9. King AE, Critchley HO. Oestrogen and progesterone regulation of inflammatory processes in the human endometrium. The Journal of steroid biochemistry and molecular biology. 2010;120(2-3):116-26.
10. Cork B, Tuckerman E, Li T, Laird S. Expression of interleukin (IL)-11 receptor by the human endometrium in vivo and effects of IL-11, IL-6 and LIF on the production of MMP and cytokines by human endometrial cells in vitro. Molecular human reproduction. 2002;8(9):841-8.
11. Mourik MS, Macklon NS, Heijnen CJ. Embryonic implantation: cytokines, adhesion molecules, and immune cells in establishing an implantation environment. Journal of leukocyte biology. 2009;85(1):4-19.
12. Hosseini MK, Gunel T, Gumusoglu E, Benian A, Aydinli K. MicroRNA expression profiling in placenta and maternal plasma in early pregnancy loss. Molecular medicine reports. 2018;17(4):4941-52.
13. Farrokhnia F, Aplin JD, Westwood M, Forbes K. MicroRNA regulation of mitogenic signaling networks in the human placenta. The Journal of biological chemistry. 2014;289(44):30404-16.
14. Schofield G, Kimber SJ. Leukocyte subpopulations in the uteri of leukemia inhibitory factor knockout mice during early pregnancy. Biology of reproduction. 2005;72(4):872-8.
15. Dekel N, Gnainsky Y, Granot I, Mor G. Inflammation and implantation. American Journal of Reproductive Immunology. 2010;63(1):17-21.
16. Kimber SJ. Leukaemia inhibitory factor in implantation and uterine biology. Reproduction (Cambridge, England). 2005;130(2):131-45.
17. Doridot L, Miralles F, Barbaux S, Vaiman D. Trophoblasts, invasion, and microRNA. Frontiers in genetics. 2013;4:248.
18. Zhang S, Lin H, Kong S, Wang S, Wang H, Wang H, et al. Physiological and molecular determinants of embryo implantation. Molecular aspects of medicine. 2013;34(5):939-80.
19. Hayder H, O’Brien J, Nadeem U, Peng C. MicroRNAs: crucial regulators of placental development. Reproduction (Cambridge, England). 2018:REP-17-0603.
20. Fu G, Ye G, Nadeem L, Ji L, Manchanda T, Wang Y, et al. MicroRNA-376c impairs transforming growth factor-? and nodal signaling to promote trophoblast cell proliferation and invasion. Hypertension. 2013:HYPERTENSIONAHA. 111.203489.
21. Bidarimath M, Khalaj K, Wessels JM, Tayade C. MicroRNAs, immune cells and pregnancy. Cellular & molecular immunology. 2014;11(6):538.
22. Dominguez F, Yanez-Mo M, Sanchez-Madrid F, Simon C. Embryonic implantation and leukocyte transendothelial migration: different processes with similar players? The FASEB journal. 2005;19(9):1056-60.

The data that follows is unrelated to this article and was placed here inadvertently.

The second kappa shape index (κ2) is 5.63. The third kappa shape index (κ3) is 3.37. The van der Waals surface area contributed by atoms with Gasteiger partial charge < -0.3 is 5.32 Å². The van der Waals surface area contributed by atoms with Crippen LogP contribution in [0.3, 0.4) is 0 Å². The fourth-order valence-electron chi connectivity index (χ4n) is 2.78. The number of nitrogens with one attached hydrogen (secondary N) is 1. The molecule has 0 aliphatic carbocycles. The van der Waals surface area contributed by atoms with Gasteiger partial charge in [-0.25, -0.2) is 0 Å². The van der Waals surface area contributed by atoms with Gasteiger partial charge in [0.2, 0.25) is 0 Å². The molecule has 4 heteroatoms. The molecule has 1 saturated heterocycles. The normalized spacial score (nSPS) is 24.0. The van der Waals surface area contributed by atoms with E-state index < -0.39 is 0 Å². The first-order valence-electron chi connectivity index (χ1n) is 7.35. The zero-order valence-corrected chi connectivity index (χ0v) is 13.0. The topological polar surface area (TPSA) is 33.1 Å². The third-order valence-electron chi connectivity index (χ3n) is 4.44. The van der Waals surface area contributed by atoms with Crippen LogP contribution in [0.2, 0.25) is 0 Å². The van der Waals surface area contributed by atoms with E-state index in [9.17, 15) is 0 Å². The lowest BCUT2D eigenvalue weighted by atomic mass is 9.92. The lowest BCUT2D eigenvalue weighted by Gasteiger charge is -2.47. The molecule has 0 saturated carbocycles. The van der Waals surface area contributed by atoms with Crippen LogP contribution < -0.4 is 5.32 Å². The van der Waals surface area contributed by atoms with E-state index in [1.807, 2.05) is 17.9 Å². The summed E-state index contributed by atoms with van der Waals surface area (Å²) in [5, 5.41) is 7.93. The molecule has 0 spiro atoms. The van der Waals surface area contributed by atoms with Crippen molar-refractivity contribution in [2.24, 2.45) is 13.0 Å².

23. Cuman C, Van Sinderen M, Gantier MP, Rainczuk K, Sorby K, Rombauts L, et al. Human blastocyst secreted microRNA regulate endometrial epithelial cell adhesion. EBioMedicine. 2015;2(10):1528-35.
24. Su L, Liu R, Cheng W, Zhu M, Li X, Zhao S, et al. Expression patterns of microRNAs in porcine endometrium and their potential roles in embryo implantation and placentation. PLoS One. 2014;9(2):e87867.
25. Dior UP, Kogan L, Chill HH, Eizenberg N, Simon A, Revel A, editors. Emerging Roles of microRNA in the embryo-endometrium cross talk. Seminars in reproductive medicine; 2014: Thieme Medical Publishers.
26. Liu W, Niu Z, Li Q, Pang RT, Chiu PC, Yeung WSB. MicroRNA and embryo implantation. American
Journal of Reproductive Immunology. 2016;75(3):263-71.
27. Xia HF, Jin XH, Cao ZF, Hu Y, Ma X. MicroRNA expression and regulation in the uterus during embryo implantation in rat. The FEBS journal. 2014;281(7):1872-91.
28. Geng Y, He J, Ding Y, Chen X, Zhou Y, Liu S, et al. The differential expression of microRNAs between implantation sites and interimplantation sites in early pregnancy in mice and their potential functions. Reproductive Sciences. 2014;21(10):1296-306.
29. Cheong AW, Pang RT, Liu W-M, Kottawatta KSA, Lee K-F, Yeung WS. MicroRNA Let-7a and dicer are important in the activation and implantation of delayed implanting mouse embryos. Human Reproduction. 2014;29(4):750-62.
30. Rosenbluth EM, Shelton DN, Wells LM, Sparks AE, Van Voorhis BJ. Human embryos secrete microRNAs into culture media-a potential biomarker for implantation. Fertility and sterility. 2014;101(5):1493-500.
31. Inhorn MC, Patrizio P. Infertility around the globe: new thinking on gender, reproductive technologies and global movements in the 21st century. Human reproduction update. 2015;21(4):411-26.
32. Singh H, Nardo L, Kimber SJ, Aplin JD. Early stages of implantation as revealed by an in vitro model. Reproduction (Cambridge, England). 2010;139(5):905-14.